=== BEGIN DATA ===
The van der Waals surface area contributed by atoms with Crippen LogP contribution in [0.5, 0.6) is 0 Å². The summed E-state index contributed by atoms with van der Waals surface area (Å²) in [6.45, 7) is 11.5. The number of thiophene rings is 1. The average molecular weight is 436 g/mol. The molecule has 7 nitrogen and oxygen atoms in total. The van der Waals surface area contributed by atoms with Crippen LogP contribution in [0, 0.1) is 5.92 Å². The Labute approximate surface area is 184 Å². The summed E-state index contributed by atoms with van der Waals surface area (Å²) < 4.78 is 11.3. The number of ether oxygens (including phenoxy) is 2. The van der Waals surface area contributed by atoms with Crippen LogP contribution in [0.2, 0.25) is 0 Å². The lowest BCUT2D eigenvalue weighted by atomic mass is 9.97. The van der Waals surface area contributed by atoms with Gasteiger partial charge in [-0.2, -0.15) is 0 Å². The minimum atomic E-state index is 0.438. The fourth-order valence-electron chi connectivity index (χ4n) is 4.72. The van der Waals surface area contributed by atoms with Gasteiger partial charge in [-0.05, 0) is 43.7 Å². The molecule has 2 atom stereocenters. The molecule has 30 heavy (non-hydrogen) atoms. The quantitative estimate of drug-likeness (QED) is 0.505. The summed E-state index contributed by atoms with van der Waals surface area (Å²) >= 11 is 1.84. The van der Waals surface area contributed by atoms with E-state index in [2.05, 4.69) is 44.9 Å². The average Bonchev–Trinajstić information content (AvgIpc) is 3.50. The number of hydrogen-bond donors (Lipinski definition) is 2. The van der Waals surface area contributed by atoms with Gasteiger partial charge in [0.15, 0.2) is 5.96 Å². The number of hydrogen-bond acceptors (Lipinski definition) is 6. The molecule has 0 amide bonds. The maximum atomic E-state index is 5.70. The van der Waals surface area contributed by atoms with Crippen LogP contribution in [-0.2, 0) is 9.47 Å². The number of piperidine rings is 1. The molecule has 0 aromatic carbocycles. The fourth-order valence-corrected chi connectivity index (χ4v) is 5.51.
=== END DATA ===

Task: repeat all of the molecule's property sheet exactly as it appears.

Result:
The van der Waals surface area contributed by atoms with Crippen LogP contribution in [0.5, 0.6) is 0 Å². The summed E-state index contributed by atoms with van der Waals surface area (Å²) in [6.45, 7) is 11.5. The number of thiophene rings is 1. The average molecular weight is 436 g/mol. The molecule has 7 nitrogen and oxygen atoms in total. The van der Waals surface area contributed by atoms with Crippen LogP contribution in [0, 0.1) is 5.92 Å². The Labute approximate surface area is 184 Å². The summed E-state index contributed by atoms with van der Waals surface area (Å²) < 4.78 is 11.3. The number of ether oxygens (including phenoxy) is 2. The van der Waals surface area contributed by atoms with Crippen LogP contribution in [0.2, 0.25) is 0 Å². The lowest BCUT2D eigenvalue weighted by atomic mass is 9.97. The van der Waals surface area contributed by atoms with Gasteiger partial charge in [-0.2, -0.15) is 0 Å². The minimum atomic E-state index is 0.438. The fourth-order valence-electron chi connectivity index (χ4n) is 4.72. The van der Waals surface area contributed by atoms with Gasteiger partial charge in [-0.05, 0) is 43.7 Å². The molecule has 2 atom stereocenters. The molecule has 30 heavy (non-hydrogen) atoms. The quantitative estimate of drug-likeness (QED) is 0.505. The summed E-state index contributed by atoms with van der Waals surface area (Å²) >= 11 is 1.84. The van der Waals surface area contributed by atoms with E-state index in [2.05, 4.69) is 44.9 Å². The average Bonchev–Trinajstić information content (AvgIpc) is 3.50. The number of hydrogen-bond donors (Lipinski definition) is 2. The van der Waals surface area contributed by atoms with Gasteiger partial charge in [0.15, 0.2) is 5.96 Å². The number of hydrogen-bond acceptors (Lipinski definition) is 6. The molecule has 0 amide bonds. The maximum atomic E-state index is 5.70. The van der Waals surface area contributed by atoms with Crippen LogP contribution in [-0.2, 0) is 9.47 Å². The number of piperidine rings is 1. The molecule has 0 aromatic carbocycles. The fourth-order valence-corrected chi connectivity index (χ4v) is 5.51.